AFTER years of running, Ross Eadie can finally take a seat: the former school trustee is headed to city council for the Mynarski ward, seizing victory Wednesday in one of the city's most colourful contests.
Third time's the charm. Before this year's contest Eadie, a former school trustee and veteran NDP-backed candidate, ran for Old Kildonan's council seat twice. On Wednesday, running one ward to the south in Mynarski, Eadie finally landed the prize.
At Eadie's Polson Avenue and McGregor Street headquarters, about 30 friends, family and volunteers gathered to watch results come in. The mood turned jubilant early. "We know we're going to win," Eadie campaign manager Aaron McDowell said as poll numbers trickled in.
When the votes came in, they came in fast and furious. By the end of the hour, Eadie had won with 41 per cent of the vote; his closest challenger, conservative-leaning former software vice-president Jenny Motkaluk was second with 28 per cent.
"I'm really proud of my campaign team. We totally ran the campaign we wanted to run," Motkaluk said. Now, she said, she plans to turn her attention to organizing a Halloween candy drive for North End kids, many of whom won't be trick-or-treating with a suspect in last weekend's trio of deadly shootings still on the loose.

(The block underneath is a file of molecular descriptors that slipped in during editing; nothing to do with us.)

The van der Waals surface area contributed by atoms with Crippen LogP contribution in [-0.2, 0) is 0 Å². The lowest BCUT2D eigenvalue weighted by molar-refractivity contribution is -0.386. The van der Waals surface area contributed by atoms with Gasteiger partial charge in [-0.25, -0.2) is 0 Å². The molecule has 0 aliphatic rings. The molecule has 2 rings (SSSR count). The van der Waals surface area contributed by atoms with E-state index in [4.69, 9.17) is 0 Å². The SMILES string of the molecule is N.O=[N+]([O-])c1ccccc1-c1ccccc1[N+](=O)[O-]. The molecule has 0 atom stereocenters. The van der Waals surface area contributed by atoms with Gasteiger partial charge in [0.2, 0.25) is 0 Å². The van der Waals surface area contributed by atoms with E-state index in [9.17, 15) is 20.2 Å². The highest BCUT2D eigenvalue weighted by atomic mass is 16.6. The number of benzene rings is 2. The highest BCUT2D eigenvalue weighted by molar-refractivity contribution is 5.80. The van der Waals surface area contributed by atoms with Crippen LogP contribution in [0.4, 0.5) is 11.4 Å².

Greg Littlejohn, a lawyer and community centre advocate, landed 20 per cent of the vote. David Polsky (7 per cent), Trevor Mueller (3 per cent) and John Petrinka (2 per cent) rounded out the slate of candidates. Advance polls still had not come in at press time.
While supporters noshed on celebratory pizza, Eadie - who lost his eyesight in his 20s -- gave a victory speech that turned to tears as he recalled hours on the campaign trail, assisted by neighbourhood children who would help walk him to doorsteps.
"Running at home (in the Mynarski ward) was the charm," Eadie laughed.
Ross Eadie 4,007
Jenny Motkaluk 2,734
Greg Littlejohn 1,989
David Polsky 657
Trevor Mueller 297
John Petrinka 161